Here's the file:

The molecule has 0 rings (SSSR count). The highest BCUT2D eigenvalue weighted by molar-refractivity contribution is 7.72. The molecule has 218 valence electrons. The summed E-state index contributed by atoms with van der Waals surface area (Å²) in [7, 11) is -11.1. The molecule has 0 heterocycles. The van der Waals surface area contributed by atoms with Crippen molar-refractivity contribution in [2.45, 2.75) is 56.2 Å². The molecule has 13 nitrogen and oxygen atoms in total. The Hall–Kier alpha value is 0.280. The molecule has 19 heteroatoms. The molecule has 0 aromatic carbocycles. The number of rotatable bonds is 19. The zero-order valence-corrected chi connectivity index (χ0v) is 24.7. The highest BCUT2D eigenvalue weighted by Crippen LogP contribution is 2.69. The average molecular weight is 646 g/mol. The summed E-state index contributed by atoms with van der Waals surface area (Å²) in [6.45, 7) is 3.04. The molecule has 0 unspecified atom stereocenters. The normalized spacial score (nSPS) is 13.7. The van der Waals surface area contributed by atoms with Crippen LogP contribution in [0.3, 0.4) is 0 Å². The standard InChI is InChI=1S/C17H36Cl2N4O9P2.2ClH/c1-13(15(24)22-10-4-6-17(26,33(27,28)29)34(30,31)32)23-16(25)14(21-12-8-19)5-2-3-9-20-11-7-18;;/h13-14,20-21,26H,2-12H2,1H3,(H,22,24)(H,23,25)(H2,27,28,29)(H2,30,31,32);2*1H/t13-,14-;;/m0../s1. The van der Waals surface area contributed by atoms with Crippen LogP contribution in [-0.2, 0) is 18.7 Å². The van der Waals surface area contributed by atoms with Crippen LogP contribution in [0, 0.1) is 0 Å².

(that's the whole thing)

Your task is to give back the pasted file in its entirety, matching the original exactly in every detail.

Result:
The molecule has 0 rings (SSSR count). The highest BCUT2D eigenvalue weighted by molar-refractivity contribution is 7.72. The molecule has 218 valence electrons. The summed E-state index contributed by atoms with van der Waals surface area (Å²) in [7, 11) is -11.1. The molecule has 0 heterocycles. The van der Waals surface area contributed by atoms with Crippen molar-refractivity contribution in [2.45, 2.75) is 56.2 Å². The molecule has 13 nitrogen and oxygen atoms in total. The Hall–Kier alpha value is 0.280. The molecule has 19 heteroatoms. The molecule has 0 aromatic carbocycles. The number of rotatable bonds is 19. The zero-order valence-corrected chi connectivity index (χ0v) is 24.7. The highest BCUT2D eigenvalue weighted by Crippen LogP contribution is 2.69. The average molecular weight is 646 g/mol. The summed E-state index contributed by atoms with van der Waals surface area (Å²) in [6.45, 7) is 3.04. The molecule has 0 unspecified atom stereocenters. The normalized spacial score (nSPS) is 13.7. The van der Waals surface area contributed by atoms with Crippen LogP contribution in [0.3, 0.4) is 0 Å². The standard InChI is InChI=1S/C17H36Cl2N4O9P2.2ClH/c1-13(15(24)22-10-4-6-17(26,33(27,28)29)34(30,31)32)23-16(25)14(21-12-8-19)5-2-3-9-20-11-7-18;;/h13-14,20-21,26H,2-12H2,1H3,(H,22,24)(H,23,25)(H2,27,28,29)(H2,30,31,32);2*1H/t13-,14-;;/m0../s1. The van der Waals surface area contributed by atoms with Crippen LogP contribution in [-0.2, 0) is 18.7 Å². The van der Waals surface area contributed by atoms with Crippen LogP contribution in [0, 0.1) is 0 Å².